Also: Because Cats and Deer are "prey"animals (meaning they are hunted by other animals) "prey" animals are afraid of any animals who hunt them. You can buy the powdered synthetic urine of coyotes, raccoons and foxes. It also comes in pellet form. Pellets last longer and can be placed into a leg from a pair of pantyhose to last even longer. Check out these sites:
Wildlife and Animal Control: http://www.pestproducts.com/wildlife.htm#Repellents
Fox Urine Powder: http://www.pestproducts.com/fox_urine.htm
Coyote Urine Granules: http://www.amazon.com/Shake-Away-8003520-Repellent-Granules/dp/B0002U2TV6
Formula made especially for repelling cats: http://www.critter-repellent.com/c/cat_products.html
Warning: Don't listen to anyone who says to put pepper-flakes or any type of hot-pepper in your garden, because animals can get this pepper into their eyes and this has caused some animals to dig out their eyes because of the intense pain. Also the wind may blow the pepper into you own eyes!
Keeping birds away from your garden:
I have a neighbor that swears by filling 1 gallon milk jugs with water and setting them in her flower beds. Don't know how well it works but she has done it for years. (04/06/2010)
I was reading on my cat calendar how cats hate the smell of chamomile and the smell of marigolds and if you plant those in your garden the cats won't dig in the garden much.
I was thinking if you were to put one of those air freshener things that go off on their own. If the cat sees it and sees that it can't predict when the air freshener spray will go off, I doubt it would ever go near that garden again. It kind of depends on how smart the cat is, but if you set a simple alarm clock to go off while the cat is there or hide a walky-talky in the garden and the cat doesn't know where the sound comes from then, it will stay away too.
I love cats - they are smart and they know how to take naps. Mine don't like any kind of spraying noise. If they hear it, I suppose they might think it is a hissing snake or another hissing cat.
By Robyn Fed from Hampton, TN
Two things not to use are mothballs and black pepper (the pepper is fatal to cats). (06/17/2010)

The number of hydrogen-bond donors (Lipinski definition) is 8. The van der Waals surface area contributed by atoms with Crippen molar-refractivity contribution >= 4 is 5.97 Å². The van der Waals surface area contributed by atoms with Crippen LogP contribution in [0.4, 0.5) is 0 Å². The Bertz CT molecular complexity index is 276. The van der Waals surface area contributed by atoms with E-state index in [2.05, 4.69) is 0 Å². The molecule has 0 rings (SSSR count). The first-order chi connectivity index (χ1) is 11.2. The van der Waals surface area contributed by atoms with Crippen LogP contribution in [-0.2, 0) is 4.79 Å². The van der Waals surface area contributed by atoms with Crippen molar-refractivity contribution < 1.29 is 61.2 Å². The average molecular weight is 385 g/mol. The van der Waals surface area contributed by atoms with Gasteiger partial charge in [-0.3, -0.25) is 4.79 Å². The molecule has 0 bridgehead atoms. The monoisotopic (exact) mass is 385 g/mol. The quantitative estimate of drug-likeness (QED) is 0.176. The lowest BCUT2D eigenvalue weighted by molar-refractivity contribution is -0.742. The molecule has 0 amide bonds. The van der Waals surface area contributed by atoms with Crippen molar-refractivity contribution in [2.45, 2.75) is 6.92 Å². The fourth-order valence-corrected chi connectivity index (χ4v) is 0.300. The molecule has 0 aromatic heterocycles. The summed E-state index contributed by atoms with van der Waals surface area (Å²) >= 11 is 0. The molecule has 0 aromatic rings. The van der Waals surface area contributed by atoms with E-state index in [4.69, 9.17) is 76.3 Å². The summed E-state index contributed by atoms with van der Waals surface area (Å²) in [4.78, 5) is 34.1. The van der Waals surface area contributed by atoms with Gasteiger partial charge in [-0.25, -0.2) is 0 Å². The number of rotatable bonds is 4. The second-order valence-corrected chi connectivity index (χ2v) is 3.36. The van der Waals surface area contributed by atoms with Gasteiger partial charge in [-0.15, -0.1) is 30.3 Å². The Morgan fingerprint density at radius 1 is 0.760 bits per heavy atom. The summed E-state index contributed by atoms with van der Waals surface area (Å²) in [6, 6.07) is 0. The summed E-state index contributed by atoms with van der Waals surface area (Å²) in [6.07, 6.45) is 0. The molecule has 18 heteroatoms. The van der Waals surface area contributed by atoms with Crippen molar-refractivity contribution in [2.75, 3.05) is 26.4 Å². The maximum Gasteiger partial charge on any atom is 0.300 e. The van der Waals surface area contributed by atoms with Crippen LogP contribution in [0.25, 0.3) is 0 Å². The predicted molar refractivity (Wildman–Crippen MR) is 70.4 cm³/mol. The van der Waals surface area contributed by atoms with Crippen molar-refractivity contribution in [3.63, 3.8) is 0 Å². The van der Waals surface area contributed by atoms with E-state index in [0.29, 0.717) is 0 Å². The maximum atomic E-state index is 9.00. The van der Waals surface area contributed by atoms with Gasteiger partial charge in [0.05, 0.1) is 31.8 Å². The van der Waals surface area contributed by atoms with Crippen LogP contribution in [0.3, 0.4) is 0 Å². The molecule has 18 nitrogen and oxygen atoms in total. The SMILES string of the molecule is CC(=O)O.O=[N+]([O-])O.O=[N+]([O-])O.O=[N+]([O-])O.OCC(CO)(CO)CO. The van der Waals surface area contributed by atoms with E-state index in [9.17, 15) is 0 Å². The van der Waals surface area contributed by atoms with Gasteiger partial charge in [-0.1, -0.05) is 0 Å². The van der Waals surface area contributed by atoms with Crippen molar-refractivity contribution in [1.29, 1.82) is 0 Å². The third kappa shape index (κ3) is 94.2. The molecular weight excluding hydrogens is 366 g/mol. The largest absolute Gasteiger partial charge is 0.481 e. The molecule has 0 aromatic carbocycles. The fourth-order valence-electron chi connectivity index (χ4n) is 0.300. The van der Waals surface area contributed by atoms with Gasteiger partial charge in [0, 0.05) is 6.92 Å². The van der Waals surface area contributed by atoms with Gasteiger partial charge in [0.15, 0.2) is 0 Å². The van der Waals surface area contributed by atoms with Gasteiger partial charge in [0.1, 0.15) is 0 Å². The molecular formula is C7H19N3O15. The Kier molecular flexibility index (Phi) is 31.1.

Their cat is always out and sleeps in my bushes. The problem is that this cat also goes into my flower beds and flattens them. I tried talking to the people, but to no avail and I really don't want to call the HOA and complain.
I was not home one day and the cat was in my silk tree in the backyard. He could have come down on his own, but the ten year old decided to go up there and get it. Of course, in the process he broke a branch, but no one told me. I found out when I was in my backyard and the tree didn't look right. The branch was left hanging. When I started to pull it out I realized how big the branch was.
There have been newsletters from the HOA instructing the owners of cats that they are not to be left out wandering. In the past there was a problem with cats not only in the gardens, but also jumping on top of peoples cars and scratching them. I just replanted my front yard garden and every morning when I go to work, I find the cat sleeping on my flowers. Is there anything I can spray around the area, so as not to harm the cat. Someone told me to spray ammonia because they don't like the smell. Any ideas. Thank you.
By Joanne from Las Vegas, NV
A friend had problems with feral cats in and around her flowers and sheds. Moth balls sprinkled around flowers and under the sheds kept them away. Good luck! (12/03/2010)
There are both sprays and granules on the market for such a problem. You could also go to a sporting goods store and buy fox urine that would work because a fox is a predator of a cat. You might try a hav-a hart trap and catch the cat and bring him/her to the pound each time you catch it and see how these neighbors like paying to get their cat back each time they find them at the pound! (12/03/2010)
I also recommend using a spray to keep the cats away. I think the name of one is "Kitty Be Gone". I do strongly disagree with the trapping of the cats and repeated trips to the pound firstly because doing anything to get a reaction out of someone is only going to cause further stress and problems down the road and secondly it is neither the fault of the cats or the children for their lack of supervision.
I suggest you then take the time to develop a relationship with your neighbors, by getting to know them and opening lines of communication. You will then know how to approach any issues that may come up in the future and they will know how to take you as well. Neighbors with hard feelings between them is never a winning situation and those hard feelings have a tendency blow up and into horrible feuds. I wish you the best of luck. (12/04/2010)
I have kept cats out of my garden by using lemon, grapefruit, and orange peels. Cats do not like the smell of citrus and will stay away from it. (12/05/2010)